Advancement in solid state device technology has made it possible to replicate some learning behaviors on those devices as observed in biological neurons. A very widely used mechanism of learning is Spike Timing Dependent Plasticity (STDP) to realize an unsupervised learning process. In this work, we have developed a novel solution for learning using such networks in robots that can be implemented on novel resistive memory devices. This artificial brain mechanism is capable of learning by observing the environment and taking actions to achieve a desired goal. We have demonstrated this learning scheme using a mathematical model representing the reconfiguration of strengths in synapses. This model can be easily implemented on miniaturized microprocessors using resistive crossbar memories. The reconfigurable resistive memory devices in crossbar arrays are capable of mimicking the synapses in human brains by changing their resistances on application of appropriate voltage signal. In this work, we have demonstrated the potential of this learning scheme by applying it to navigate a two-wheeled differential drive robot in an environment cluttered with obstacles. It can be observed that the robot is able to navigate the environment autonomously, and can reach a given target while avoiding obstacles.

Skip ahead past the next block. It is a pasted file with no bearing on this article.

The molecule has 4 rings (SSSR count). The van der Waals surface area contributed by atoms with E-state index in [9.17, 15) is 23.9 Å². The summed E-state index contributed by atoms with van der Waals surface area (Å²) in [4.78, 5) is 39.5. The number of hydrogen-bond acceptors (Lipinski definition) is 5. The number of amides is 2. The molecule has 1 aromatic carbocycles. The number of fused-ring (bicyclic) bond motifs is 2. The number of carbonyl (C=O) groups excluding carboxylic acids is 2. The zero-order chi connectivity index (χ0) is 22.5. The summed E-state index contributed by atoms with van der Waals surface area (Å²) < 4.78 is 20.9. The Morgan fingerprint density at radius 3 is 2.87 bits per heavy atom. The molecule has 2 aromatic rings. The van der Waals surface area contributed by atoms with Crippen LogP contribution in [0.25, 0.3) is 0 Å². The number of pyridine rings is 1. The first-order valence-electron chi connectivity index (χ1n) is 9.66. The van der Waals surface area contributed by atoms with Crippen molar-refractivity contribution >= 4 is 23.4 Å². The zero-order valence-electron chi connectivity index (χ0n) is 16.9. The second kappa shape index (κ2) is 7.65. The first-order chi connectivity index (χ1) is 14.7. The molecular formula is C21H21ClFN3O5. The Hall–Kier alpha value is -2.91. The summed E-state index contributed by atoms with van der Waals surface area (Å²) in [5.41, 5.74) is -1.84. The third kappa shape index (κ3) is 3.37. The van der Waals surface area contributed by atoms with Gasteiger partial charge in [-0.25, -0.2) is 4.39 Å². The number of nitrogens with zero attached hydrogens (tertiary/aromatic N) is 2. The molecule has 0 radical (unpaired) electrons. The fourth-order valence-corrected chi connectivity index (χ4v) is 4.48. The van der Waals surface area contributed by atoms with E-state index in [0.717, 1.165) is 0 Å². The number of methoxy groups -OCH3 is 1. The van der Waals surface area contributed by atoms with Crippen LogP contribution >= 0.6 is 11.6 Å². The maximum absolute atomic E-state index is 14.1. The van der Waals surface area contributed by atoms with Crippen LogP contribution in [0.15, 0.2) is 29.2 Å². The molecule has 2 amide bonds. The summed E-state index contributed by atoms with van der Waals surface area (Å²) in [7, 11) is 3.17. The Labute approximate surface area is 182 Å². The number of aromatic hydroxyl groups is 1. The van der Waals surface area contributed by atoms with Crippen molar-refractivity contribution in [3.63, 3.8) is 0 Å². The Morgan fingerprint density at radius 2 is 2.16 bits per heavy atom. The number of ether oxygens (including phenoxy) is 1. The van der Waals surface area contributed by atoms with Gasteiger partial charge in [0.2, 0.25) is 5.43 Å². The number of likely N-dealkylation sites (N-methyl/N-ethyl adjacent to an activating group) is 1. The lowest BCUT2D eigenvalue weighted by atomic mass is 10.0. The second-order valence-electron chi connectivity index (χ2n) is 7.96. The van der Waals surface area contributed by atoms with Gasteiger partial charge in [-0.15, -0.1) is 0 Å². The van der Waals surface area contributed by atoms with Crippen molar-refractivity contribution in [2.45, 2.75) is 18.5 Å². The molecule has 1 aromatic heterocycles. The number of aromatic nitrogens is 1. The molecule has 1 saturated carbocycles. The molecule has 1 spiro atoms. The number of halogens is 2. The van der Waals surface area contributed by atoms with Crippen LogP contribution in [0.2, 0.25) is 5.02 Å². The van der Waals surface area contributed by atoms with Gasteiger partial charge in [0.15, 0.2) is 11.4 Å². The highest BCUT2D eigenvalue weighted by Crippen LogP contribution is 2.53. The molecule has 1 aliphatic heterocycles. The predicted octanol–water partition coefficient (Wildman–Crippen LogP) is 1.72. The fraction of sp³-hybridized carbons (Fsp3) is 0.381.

- Dynamic Systems and Control Division
An Artificial Brain Mechanism to Develop a Learning Paradigm for Robot Navigation
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Sarim, M, Schultz, T, Kumar, M, & Jha, R. "An Artificial Brain Mechanism to Develop a Learning Paradigm for Robot Navigation." Proceedings of the ASME 2016 Dynamic Systems and Control Conference. Volume 1: Advances in Control Design Methods, Nonlinear and Optimal Control, Robotics, and Wind Energy Systems; Aerospace Applications; Assistive and Rehabilitation Robotics; Assistive Robotics; Battery and Oil and Gas Systems; Bioengineering Applications; Biomedical and Neural Systems Modeling, Diagnostics and Healthcare; Control and Monitoring of Vibratory Systems; Diagnostics and Detection; Energy Harvesting; Estimation and Identification; Fuel Cells/Energy Storage; Intelligent Transportation. Minneapolis, Minnesota, USA. October 12–14, 2016. V001T03A004. ASME. https://doi.org/10.1115/DSCC2016-9903
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